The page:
A Pioneer of Flexible Work Schedules Makes Them Actually Work


If you want to know who’s fixing the workplace for ambitious women, look no further than Anna Auerbach of Werk Enterprises Inc. The company, which she co-founded in February 2016, seeks to reinvent the workday by helping businesses create executive-track jobs with flexible formats, including the ability to
work part time or remotely or to not have to travel. “I couldn’t quite understand why there were so few women in leadership,” she says. “It’s so obvious and in your face.”

Part of the problem is that companies spend billions on things that don’t actually solve problems for people, Auerbach argues. “They’ve rethought everything—furniture layouts, communication, branding—but not about why the workday is thought of as 9-to-6.” She says employees typically need flexibility for one of three reasons: caretaking commitments, disabilities, and productivity habits (such as being a night owl). Werk’s two products are FlexMatch, a survey for employees that helps companies figure out needs, and FlexCert, an online training for human resources staff and managers on the nuts-and-bolts of language and practice.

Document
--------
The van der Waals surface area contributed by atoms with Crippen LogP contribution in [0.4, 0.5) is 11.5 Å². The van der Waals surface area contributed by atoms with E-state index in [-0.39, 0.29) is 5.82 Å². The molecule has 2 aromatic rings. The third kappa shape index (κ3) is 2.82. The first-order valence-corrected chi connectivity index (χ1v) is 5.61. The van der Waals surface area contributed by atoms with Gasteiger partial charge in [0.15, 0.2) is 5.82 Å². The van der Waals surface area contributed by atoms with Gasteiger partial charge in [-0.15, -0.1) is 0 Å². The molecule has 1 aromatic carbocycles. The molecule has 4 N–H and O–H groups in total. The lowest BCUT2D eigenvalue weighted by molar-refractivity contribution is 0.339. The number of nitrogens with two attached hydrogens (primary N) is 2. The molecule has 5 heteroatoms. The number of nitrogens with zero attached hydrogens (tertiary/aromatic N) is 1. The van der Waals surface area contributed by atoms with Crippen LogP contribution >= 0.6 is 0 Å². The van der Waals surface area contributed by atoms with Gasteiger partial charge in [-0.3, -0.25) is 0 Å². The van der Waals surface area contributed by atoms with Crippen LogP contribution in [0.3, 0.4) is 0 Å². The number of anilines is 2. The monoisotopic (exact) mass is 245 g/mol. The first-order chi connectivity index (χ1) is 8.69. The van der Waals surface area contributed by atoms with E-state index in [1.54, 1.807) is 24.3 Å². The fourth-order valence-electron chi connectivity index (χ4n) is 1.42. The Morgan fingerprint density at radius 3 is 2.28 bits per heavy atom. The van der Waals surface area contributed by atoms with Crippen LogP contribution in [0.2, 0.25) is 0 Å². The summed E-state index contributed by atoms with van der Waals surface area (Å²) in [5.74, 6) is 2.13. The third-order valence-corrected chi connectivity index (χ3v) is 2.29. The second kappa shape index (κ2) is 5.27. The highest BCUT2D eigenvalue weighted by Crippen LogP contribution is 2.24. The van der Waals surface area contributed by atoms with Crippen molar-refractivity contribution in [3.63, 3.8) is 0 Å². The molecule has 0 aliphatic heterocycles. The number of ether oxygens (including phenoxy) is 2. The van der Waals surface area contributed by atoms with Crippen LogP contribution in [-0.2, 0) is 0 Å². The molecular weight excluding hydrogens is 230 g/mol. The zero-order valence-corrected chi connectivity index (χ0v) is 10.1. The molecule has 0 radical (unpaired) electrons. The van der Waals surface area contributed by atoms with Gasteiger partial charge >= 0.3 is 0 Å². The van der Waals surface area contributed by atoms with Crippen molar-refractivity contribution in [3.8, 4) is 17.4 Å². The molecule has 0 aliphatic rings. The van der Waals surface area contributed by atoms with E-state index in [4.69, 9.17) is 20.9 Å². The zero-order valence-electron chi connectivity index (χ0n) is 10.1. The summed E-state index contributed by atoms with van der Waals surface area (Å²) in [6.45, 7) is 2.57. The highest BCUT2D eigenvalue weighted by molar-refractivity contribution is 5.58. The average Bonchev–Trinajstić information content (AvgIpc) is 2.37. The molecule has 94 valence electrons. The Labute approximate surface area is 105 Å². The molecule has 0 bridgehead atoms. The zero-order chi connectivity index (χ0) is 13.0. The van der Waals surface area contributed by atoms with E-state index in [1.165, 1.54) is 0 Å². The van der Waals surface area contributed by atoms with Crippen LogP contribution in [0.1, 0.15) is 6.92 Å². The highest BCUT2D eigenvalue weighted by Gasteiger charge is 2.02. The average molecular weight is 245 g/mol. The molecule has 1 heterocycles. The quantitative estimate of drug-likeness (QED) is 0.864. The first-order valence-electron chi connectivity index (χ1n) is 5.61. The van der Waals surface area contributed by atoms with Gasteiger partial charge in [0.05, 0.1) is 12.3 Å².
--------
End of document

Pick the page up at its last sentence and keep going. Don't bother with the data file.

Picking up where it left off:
“Often, individuals don’t understand their own needs well enough to articulate them,” says Kim Williams, senior director for employee experience and corporate affairs at Credigy Solutions Inc. “We already had a flexibility policy saying to just let us know [about scheduling issues], and we’ll do our best to meet those needs. But we still had a gap in what employees felt they had access to.” Williams took the FlexCert training in October and recently collected the FlexMatch survey results, which the company is incorporating into long-term planning.

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